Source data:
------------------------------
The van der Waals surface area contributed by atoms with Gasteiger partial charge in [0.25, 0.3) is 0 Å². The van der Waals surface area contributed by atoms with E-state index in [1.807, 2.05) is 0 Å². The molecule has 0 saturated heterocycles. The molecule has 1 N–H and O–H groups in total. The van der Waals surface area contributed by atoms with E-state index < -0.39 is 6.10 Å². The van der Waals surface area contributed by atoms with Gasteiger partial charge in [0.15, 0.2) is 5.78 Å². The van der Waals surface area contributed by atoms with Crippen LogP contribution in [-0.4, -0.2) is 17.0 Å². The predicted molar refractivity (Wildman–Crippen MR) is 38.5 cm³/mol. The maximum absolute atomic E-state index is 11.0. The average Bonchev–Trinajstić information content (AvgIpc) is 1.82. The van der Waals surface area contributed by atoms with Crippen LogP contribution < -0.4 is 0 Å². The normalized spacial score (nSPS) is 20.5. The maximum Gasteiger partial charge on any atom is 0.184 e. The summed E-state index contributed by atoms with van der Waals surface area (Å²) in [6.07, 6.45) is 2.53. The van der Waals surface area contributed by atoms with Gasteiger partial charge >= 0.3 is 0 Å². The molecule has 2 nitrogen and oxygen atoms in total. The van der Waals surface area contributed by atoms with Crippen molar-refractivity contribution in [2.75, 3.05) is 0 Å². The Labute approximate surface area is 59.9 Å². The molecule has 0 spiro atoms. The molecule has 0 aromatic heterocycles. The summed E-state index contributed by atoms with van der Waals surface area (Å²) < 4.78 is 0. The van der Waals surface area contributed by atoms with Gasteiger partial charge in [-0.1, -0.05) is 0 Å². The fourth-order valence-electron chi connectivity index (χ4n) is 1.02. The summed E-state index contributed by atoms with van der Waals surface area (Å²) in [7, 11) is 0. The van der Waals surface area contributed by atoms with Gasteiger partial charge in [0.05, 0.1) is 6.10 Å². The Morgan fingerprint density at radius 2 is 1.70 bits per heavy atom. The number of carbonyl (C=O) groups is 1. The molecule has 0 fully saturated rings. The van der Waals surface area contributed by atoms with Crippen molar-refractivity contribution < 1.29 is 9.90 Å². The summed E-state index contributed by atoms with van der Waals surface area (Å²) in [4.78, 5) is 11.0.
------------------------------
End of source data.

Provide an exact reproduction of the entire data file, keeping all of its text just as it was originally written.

The van der Waals surface area contributed by atoms with Gasteiger partial charge in [0.25, 0.3) is 0 Å². The van der Waals surface area contributed by atoms with E-state index in [1.807, 2.05) is 0 Å². The molecule has 0 saturated heterocycles. The molecule has 1 N–H and O–H groups in total. The van der Waals surface area contributed by atoms with E-state index < -0.39 is 6.10 Å². The van der Waals surface area contributed by atoms with Gasteiger partial charge in [0.15, 0.2) is 5.78 Å². The van der Waals surface area contributed by atoms with Crippen LogP contribution in [-0.4, -0.2) is 17.0 Å². The predicted molar refractivity (Wildman–Crippen MR) is 38.5 cm³/mol. The maximum absolute atomic E-state index is 11.0. The average Bonchev–Trinajstić information content (AvgIpc) is 1.82. The van der Waals surface area contributed by atoms with Crippen LogP contribution < -0.4 is 0 Å². The normalized spacial score (nSPS) is 20.5. The maximum Gasteiger partial charge on any atom is 0.184 e. The summed E-state index contributed by atoms with van der Waals surface area (Å²) in [6.07, 6.45) is 2.53. The van der Waals surface area contributed by atoms with Gasteiger partial charge >= 0.3 is 0 Å². The molecule has 2 nitrogen and oxygen atoms in total. The van der Waals surface area contributed by atoms with Crippen molar-refractivity contribution in [2.75, 3.05) is 0 Å². The Labute approximate surface area is 59.9 Å². The molecule has 0 spiro atoms. The molecule has 0 aromatic heterocycles. The summed E-state index contributed by atoms with van der Waals surface area (Å²) < 4.78 is 0. The van der Waals surface area contributed by atoms with Gasteiger partial charge in [-0.1, -0.05) is 0 Å². The fourth-order valence-electron chi connectivity index (χ4n) is 1.02. The summed E-state index contributed by atoms with van der Waals surface area (Å²) in [7, 11) is 0. The van der Waals surface area contributed by atoms with Gasteiger partial charge in [0.05, 0.1) is 6.10 Å². The Morgan fingerprint density at radius 2 is 1.70 bits per heavy atom. The number of carbonyl (C=O) groups is 1. The molecule has 0 fully saturated rings. The van der Waals surface area contributed by atoms with Crippen molar-refractivity contribution < 1.29 is 9.90 Å². The summed E-state index contributed by atoms with van der Waals surface area (Å²) in [4.78, 5) is 11.0.